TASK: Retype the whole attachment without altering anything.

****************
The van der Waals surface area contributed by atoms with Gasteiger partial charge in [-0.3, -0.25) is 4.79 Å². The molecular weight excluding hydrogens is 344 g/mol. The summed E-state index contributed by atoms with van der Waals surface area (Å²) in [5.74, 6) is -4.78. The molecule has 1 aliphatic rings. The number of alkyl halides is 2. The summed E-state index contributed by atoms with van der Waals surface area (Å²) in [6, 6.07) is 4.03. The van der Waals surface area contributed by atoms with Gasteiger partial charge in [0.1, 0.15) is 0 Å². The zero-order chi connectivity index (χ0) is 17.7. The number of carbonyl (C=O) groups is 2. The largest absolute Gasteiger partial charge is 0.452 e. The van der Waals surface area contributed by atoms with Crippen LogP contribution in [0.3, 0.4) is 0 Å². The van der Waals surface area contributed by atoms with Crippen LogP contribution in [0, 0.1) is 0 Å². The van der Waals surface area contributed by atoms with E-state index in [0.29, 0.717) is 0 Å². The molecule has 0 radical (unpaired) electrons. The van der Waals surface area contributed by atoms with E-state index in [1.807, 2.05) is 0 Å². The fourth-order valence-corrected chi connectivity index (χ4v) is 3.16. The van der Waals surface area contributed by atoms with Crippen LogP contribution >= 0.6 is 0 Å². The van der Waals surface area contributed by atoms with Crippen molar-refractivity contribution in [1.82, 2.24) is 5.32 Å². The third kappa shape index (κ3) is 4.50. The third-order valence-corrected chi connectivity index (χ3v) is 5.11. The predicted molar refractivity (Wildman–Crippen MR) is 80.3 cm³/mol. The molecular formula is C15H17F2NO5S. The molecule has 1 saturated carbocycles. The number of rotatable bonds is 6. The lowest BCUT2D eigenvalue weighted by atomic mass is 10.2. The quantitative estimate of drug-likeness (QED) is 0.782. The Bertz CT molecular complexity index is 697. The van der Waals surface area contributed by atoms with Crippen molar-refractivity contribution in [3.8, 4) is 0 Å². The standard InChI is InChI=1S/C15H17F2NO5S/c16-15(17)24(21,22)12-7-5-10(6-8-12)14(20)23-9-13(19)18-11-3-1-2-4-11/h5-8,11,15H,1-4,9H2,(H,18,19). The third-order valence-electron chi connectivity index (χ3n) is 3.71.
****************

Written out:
The van der Waals surface area contributed by atoms with Gasteiger partial charge in [-0.3, -0.25) is 4.79 Å². The molecular weight excluding hydrogens is 344 g/mol. The summed E-state index contributed by atoms with van der Waals surface area (Å²) in [5.74, 6) is -4.78. The molecule has 1 aliphatic rings. The number of alkyl halides is 2. The summed E-state index contributed by atoms with van der Waals surface area (Å²) in [6, 6.07) is 4.03. The van der Waals surface area contributed by atoms with Gasteiger partial charge in [0.1, 0.15) is 0 Å². The zero-order chi connectivity index (χ0) is 17.7. The number of carbonyl (C=O) groups is 2. The largest absolute Gasteiger partial charge is 0.452 e. The van der Waals surface area contributed by atoms with Crippen LogP contribution in [0.3, 0.4) is 0 Å². The van der Waals surface area contributed by atoms with Crippen LogP contribution in [0, 0.1) is 0 Å². The van der Waals surface area contributed by atoms with E-state index in [0.29, 0.717) is 0 Å². The molecule has 0 radical (unpaired) electrons. The van der Waals surface area contributed by atoms with E-state index in [1.807, 2.05) is 0 Å². The fourth-order valence-corrected chi connectivity index (χ4v) is 3.16. The van der Waals surface area contributed by atoms with Crippen LogP contribution >= 0.6 is 0 Å². The van der Waals surface area contributed by atoms with Crippen molar-refractivity contribution in [1.82, 2.24) is 5.32 Å². The third kappa shape index (κ3) is 4.50. The third-order valence-corrected chi connectivity index (χ3v) is 5.11. The predicted molar refractivity (Wildman–Crippen MR) is 80.3 cm³/mol. The molecular formula is C15H17F2NO5S. The molecule has 1 saturated carbocycles. The number of rotatable bonds is 6. The lowest BCUT2D eigenvalue weighted by atomic mass is 10.2. The quantitative estimate of drug-likeness (QED) is 0.782. The Bertz CT molecular complexity index is 697. The van der Waals surface area contributed by atoms with Crippen molar-refractivity contribution in [3.8, 4) is 0 Å². The standard InChI is InChI=1S/C15H17F2NO5S/c16-15(17)24(21,22)12-7-5-10(6-8-12)14(20)23-9-13(19)18-11-3-1-2-4-11/h5-8,11,15H,1-4,9H2,(H,18,19). The third-order valence-electron chi connectivity index (χ3n) is 3.71.